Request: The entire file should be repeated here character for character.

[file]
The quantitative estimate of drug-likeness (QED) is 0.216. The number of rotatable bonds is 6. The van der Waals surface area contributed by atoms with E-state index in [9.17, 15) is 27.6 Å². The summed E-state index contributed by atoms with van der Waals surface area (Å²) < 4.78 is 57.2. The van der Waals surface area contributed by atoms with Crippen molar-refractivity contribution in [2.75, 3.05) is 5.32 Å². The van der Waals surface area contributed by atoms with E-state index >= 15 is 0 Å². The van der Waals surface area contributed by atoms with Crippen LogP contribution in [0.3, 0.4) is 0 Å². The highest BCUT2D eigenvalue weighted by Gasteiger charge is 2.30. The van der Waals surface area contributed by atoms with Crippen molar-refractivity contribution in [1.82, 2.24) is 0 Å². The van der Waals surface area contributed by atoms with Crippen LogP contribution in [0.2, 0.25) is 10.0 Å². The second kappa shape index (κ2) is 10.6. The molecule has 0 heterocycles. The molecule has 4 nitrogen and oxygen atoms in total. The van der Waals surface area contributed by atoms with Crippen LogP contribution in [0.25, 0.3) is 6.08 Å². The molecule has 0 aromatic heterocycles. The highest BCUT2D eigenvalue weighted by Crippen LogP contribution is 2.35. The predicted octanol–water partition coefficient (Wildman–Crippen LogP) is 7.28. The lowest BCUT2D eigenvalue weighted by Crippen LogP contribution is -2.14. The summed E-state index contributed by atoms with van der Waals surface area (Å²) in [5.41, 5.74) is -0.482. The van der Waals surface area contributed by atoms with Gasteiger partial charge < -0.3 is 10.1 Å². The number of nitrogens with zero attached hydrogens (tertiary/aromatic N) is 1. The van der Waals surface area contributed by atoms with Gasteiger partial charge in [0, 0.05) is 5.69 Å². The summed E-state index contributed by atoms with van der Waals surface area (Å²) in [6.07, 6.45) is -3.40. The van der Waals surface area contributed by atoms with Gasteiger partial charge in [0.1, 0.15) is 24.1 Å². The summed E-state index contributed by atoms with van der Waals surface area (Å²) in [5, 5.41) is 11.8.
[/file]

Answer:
The quantitative estimate of drug-likeness (QED) is 0.216. The number of rotatable bonds is 6. The van der Waals surface area contributed by atoms with E-state index in [9.17, 15) is 27.6 Å². The summed E-state index contributed by atoms with van der Waals surface area (Å²) < 4.78 is 57.2. The van der Waals surface area contributed by atoms with Crippen molar-refractivity contribution in [2.75, 3.05) is 5.32 Å². The van der Waals surface area contributed by atoms with E-state index >= 15 is 0 Å². The van der Waals surface area contributed by atoms with Crippen LogP contribution in [0.3, 0.4) is 0 Å². The highest BCUT2D eigenvalue weighted by Gasteiger charge is 2.30. The van der Waals surface area contributed by atoms with Crippen molar-refractivity contribution in [1.82, 2.24) is 0 Å². The van der Waals surface area contributed by atoms with Crippen LogP contribution in [0.2, 0.25) is 10.0 Å². The second kappa shape index (κ2) is 10.6. The molecule has 0 heterocycles. The molecule has 4 nitrogen and oxygen atoms in total. The van der Waals surface area contributed by atoms with Crippen LogP contribution in [0.25, 0.3) is 6.08 Å². The molecule has 0 aromatic heterocycles. The highest BCUT2D eigenvalue weighted by Crippen LogP contribution is 2.35. The predicted octanol–water partition coefficient (Wildman–Crippen LogP) is 7.28. The lowest BCUT2D eigenvalue weighted by Crippen LogP contribution is -2.14. The summed E-state index contributed by atoms with van der Waals surface area (Å²) in [5.41, 5.74) is -0.482. The van der Waals surface area contributed by atoms with Gasteiger partial charge < -0.3 is 10.1 Å². The number of nitrogens with zero attached hydrogens (tertiary/aromatic N) is 1. The van der Waals surface area contributed by atoms with Gasteiger partial charge in [0, 0.05) is 5.69 Å². The summed E-state index contributed by atoms with van der Waals surface area (Å²) in [6.07, 6.45) is -3.40. The van der Waals surface area contributed by atoms with Gasteiger partial charge in [0.1, 0.15) is 24.1 Å². The summed E-state index contributed by atoms with van der Waals surface area (Å²) in [5, 5.41) is 11.8.